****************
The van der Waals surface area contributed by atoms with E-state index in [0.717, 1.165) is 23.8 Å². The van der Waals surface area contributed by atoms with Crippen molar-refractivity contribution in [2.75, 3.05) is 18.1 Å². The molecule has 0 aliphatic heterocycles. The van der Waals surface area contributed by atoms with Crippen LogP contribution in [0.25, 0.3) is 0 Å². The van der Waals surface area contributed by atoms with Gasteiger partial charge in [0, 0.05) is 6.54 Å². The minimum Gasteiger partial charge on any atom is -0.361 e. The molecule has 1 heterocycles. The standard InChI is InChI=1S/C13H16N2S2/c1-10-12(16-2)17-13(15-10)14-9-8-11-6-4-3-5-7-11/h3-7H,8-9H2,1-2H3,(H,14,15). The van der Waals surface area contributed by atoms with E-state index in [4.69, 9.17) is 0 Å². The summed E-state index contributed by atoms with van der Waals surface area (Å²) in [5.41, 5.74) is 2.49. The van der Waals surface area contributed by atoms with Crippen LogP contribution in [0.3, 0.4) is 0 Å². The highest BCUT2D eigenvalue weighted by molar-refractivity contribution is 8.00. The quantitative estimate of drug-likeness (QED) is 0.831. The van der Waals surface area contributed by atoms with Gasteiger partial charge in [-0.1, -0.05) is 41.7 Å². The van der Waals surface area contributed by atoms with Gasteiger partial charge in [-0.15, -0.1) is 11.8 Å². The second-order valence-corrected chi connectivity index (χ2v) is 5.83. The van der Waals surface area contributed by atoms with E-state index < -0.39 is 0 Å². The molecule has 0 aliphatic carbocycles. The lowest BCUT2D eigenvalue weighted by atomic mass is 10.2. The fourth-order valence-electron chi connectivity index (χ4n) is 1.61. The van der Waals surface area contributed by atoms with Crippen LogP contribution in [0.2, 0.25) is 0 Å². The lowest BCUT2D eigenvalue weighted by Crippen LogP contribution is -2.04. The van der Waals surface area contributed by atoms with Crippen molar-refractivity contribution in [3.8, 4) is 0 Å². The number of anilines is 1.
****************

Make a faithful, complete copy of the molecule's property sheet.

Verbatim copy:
The van der Waals surface area contributed by atoms with E-state index in [0.717, 1.165) is 23.8 Å². The van der Waals surface area contributed by atoms with Crippen molar-refractivity contribution in [2.75, 3.05) is 18.1 Å². The molecule has 0 aliphatic heterocycles. The van der Waals surface area contributed by atoms with Crippen LogP contribution in [0.25, 0.3) is 0 Å². The van der Waals surface area contributed by atoms with Gasteiger partial charge in [0, 0.05) is 6.54 Å². The minimum Gasteiger partial charge on any atom is -0.361 e. The molecule has 1 heterocycles. The standard InChI is InChI=1S/C13H16N2S2/c1-10-12(16-2)17-13(15-10)14-9-8-11-6-4-3-5-7-11/h3-7H,8-9H2,1-2H3,(H,14,15). The van der Waals surface area contributed by atoms with E-state index in [4.69, 9.17) is 0 Å². The summed E-state index contributed by atoms with van der Waals surface area (Å²) in [5.41, 5.74) is 2.49. The van der Waals surface area contributed by atoms with Crippen LogP contribution in [0.3, 0.4) is 0 Å². The highest BCUT2D eigenvalue weighted by molar-refractivity contribution is 8.00. The quantitative estimate of drug-likeness (QED) is 0.831. The van der Waals surface area contributed by atoms with Gasteiger partial charge in [-0.1, -0.05) is 41.7 Å². The van der Waals surface area contributed by atoms with Gasteiger partial charge in [-0.15, -0.1) is 11.8 Å². The second-order valence-corrected chi connectivity index (χ2v) is 5.83. The van der Waals surface area contributed by atoms with E-state index < -0.39 is 0 Å². The molecule has 0 aliphatic carbocycles. The lowest BCUT2D eigenvalue weighted by atomic mass is 10.2. The fourth-order valence-electron chi connectivity index (χ4n) is 1.61. The van der Waals surface area contributed by atoms with Crippen LogP contribution in [0.2, 0.25) is 0 Å². The lowest BCUT2D eigenvalue weighted by Crippen LogP contribution is -2.04. The van der Waals surface area contributed by atoms with Crippen molar-refractivity contribution in [3.8, 4) is 0 Å². The number of anilines is 1.